My church just came through a pretty significant Generosity Initiative. The big question that many of our staff asked was “Will people actually give what they committed this time?” Because last time we did this, we had a low percentage of people actually follow through. But was it entirely their fault?I don’t think it was. I talked with one guy who said “I committed a large amount, but the economy tanked and so did my commissions, so I held off on fulfilling my pledge. Then, I get a strongly worded letter chastising me for not giving what I promised. It was cold and sterile and it felt wrong. This was literally the first piece of communication I received on this commitment.” I was not on staff during that initiative, but I was determined to make sure we did it differently this time around.

When people filled out a form, either electronically, they got an immediate response saying essentially,  “We got your commitment and we really appreciate it, we promise to communicate with you every four months for the next two years to keep you updated.” If someone filled out a paper form, our admins entered it in electronically to generate the email.

And this week, we will send out the first of 6 or 7 letters and statements to every single person that committed to our Get Loud Initiative. We chose the frequency of every 4 months because truthfully, 4 times a year felt too much and every four months allowed us to follow the natural flow of the year. January, May, September, repeat. Late January catches people just after the holidays when they have attention to spare finally. May touches base with people before they check out for the summer and September is when parents have settled back into the school year which starts mid-august in Florida.

I wanted to accomplish two things with these letters.

1. Communicate Vision

I want people to be inspired by what their generosity is accomplishing. I want them to feel like “Wow, I get to be apart of this”. So we tell stories about aspects of the vision that are being implemented. We use pictures of people or projects. We give important information like updates on building programs or campuses and we give key prayer needs. All of this is done in an engaging manner on side of the page.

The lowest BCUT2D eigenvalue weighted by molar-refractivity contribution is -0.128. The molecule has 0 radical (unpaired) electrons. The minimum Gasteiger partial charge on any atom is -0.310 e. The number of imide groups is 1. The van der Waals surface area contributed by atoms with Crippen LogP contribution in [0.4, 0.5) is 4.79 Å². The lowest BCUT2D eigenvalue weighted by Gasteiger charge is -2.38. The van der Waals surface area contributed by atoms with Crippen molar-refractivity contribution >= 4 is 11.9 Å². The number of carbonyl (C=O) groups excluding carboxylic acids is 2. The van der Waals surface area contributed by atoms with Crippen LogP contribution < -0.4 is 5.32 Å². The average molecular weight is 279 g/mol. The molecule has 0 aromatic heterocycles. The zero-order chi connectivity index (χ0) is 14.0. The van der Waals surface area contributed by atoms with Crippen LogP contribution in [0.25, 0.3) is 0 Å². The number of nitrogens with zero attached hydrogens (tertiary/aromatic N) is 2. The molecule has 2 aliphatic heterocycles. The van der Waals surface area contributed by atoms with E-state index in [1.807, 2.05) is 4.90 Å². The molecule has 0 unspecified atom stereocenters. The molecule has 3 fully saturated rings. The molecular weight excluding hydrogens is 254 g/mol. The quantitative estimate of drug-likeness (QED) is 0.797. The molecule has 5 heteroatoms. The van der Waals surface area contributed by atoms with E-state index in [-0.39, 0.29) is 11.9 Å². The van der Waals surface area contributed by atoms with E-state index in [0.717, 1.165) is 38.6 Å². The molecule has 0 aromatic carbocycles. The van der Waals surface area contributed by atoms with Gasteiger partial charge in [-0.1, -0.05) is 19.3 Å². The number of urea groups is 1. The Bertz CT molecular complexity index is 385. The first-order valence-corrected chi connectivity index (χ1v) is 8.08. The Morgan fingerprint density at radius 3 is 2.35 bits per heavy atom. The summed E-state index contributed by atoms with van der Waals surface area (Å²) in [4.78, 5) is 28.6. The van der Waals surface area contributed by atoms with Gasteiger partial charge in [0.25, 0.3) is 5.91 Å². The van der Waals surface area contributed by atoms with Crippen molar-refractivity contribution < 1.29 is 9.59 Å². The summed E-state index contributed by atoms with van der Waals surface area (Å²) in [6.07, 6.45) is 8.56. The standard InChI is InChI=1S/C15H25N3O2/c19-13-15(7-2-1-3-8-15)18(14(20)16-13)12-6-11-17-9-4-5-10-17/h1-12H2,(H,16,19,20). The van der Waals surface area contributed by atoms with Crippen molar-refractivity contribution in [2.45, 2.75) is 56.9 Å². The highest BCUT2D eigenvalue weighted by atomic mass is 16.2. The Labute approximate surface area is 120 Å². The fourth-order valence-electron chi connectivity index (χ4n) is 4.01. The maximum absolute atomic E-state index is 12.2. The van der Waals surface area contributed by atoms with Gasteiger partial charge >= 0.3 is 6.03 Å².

2. Communicate Personalized Data

Flip the page over and you’ve got the boring pledge report that CCB generates. It’s impossible to dress that up because it’s just black and white Times New Roman Font. Or is it? We figured out where the info would land on the page and created a letterhead of sorts that would dress up the page with arrows and friendly explanations and used our branding for Get Loud.

Ok, enough explanation, here is the first example below. We stripped the name off of the data page but usually it would be there for a window envelope.




Written by Phil Taylor
My name is Phil. I spent 20 years as an Executive Pastor and now I serve churches all over through consulting and coaching. I wrote "Defining The Executive Pastor Role" and "Eldership Development-From Application to Affirmation". My greatest passion is helping others bring vision into reality. I've been married for 25 years, and we have three kids and one grandchild.